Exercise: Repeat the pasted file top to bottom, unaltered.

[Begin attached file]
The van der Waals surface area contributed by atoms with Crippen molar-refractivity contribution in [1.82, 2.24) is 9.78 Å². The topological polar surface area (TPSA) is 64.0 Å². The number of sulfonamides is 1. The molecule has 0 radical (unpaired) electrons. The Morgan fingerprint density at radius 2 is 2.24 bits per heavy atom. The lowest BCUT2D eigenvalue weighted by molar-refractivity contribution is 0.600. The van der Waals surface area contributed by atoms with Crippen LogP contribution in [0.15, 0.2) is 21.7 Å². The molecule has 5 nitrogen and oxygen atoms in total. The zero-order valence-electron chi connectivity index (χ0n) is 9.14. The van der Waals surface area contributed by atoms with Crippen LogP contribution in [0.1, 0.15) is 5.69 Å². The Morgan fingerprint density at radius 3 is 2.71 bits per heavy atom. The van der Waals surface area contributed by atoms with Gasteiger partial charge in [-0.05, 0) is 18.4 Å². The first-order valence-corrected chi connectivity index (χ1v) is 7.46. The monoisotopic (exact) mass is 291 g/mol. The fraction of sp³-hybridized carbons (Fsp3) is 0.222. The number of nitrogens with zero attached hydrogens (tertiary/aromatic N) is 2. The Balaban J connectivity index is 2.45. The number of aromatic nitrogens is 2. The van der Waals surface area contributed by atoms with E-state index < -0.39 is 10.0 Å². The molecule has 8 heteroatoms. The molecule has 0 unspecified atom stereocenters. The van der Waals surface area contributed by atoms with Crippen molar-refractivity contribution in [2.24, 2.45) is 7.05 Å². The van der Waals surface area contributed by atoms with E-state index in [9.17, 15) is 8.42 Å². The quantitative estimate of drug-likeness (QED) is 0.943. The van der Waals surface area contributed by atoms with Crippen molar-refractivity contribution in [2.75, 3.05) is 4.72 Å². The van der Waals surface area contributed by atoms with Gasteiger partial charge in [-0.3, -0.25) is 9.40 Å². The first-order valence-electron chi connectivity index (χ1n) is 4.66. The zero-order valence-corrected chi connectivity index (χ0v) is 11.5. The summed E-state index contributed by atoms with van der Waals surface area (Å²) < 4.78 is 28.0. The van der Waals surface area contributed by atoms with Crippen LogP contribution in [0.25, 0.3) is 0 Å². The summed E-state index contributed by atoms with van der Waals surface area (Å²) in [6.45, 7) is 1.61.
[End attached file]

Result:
The van der Waals surface area contributed by atoms with Crippen molar-refractivity contribution in [1.82, 2.24) is 9.78 Å². The topological polar surface area (TPSA) is 64.0 Å². The number of sulfonamides is 1. The molecule has 0 radical (unpaired) electrons. The Morgan fingerprint density at radius 2 is 2.24 bits per heavy atom. The lowest BCUT2D eigenvalue weighted by molar-refractivity contribution is 0.600. The van der Waals surface area contributed by atoms with Crippen LogP contribution in [0.15, 0.2) is 21.7 Å². The molecule has 5 nitrogen and oxygen atoms in total. The zero-order valence-electron chi connectivity index (χ0n) is 9.14. The van der Waals surface area contributed by atoms with Crippen LogP contribution in [0.1, 0.15) is 5.69 Å². The Morgan fingerprint density at radius 3 is 2.71 bits per heavy atom. The van der Waals surface area contributed by atoms with Gasteiger partial charge in [-0.05, 0) is 18.4 Å². The first-order valence-corrected chi connectivity index (χ1v) is 7.46. The monoisotopic (exact) mass is 291 g/mol. The fraction of sp³-hybridized carbons (Fsp3) is 0.222. The number of nitrogens with zero attached hydrogens (tertiary/aromatic N) is 2. The Balaban J connectivity index is 2.45. The number of aromatic nitrogens is 2. The van der Waals surface area contributed by atoms with E-state index < -0.39 is 10.0 Å². The molecule has 8 heteroatoms. The molecule has 0 unspecified atom stereocenters. The van der Waals surface area contributed by atoms with Crippen molar-refractivity contribution in [2.24, 2.45) is 7.05 Å². The van der Waals surface area contributed by atoms with E-state index in [9.17, 15) is 8.42 Å². The quantitative estimate of drug-likeness (QED) is 0.943. The van der Waals surface area contributed by atoms with Crippen molar-refractivity contribution in [2.75, 3.05) is 4.72 Å². The van der Waals surface area contributed by atoms with Gasteiger partial charge in [-0.3, -0.25) is 9.40 Å². The first-order valence-electron chi connectivity index (χ1n) is 4.66. The zero-order valence-corrected chi connectivity index (χ0v) is 11.5. The summed E-state index contributed by atoms with van der Waals surface area (Å²) < 4.78 is 28.0. The van der Waals surface area contributed by atoms with Crippen LogP contribution in [0.25, 0.3) is 0 Å². The summed E-state index contributed by atoms with van der Waals surface area (Å²) in [6.45, 7) is 1.61.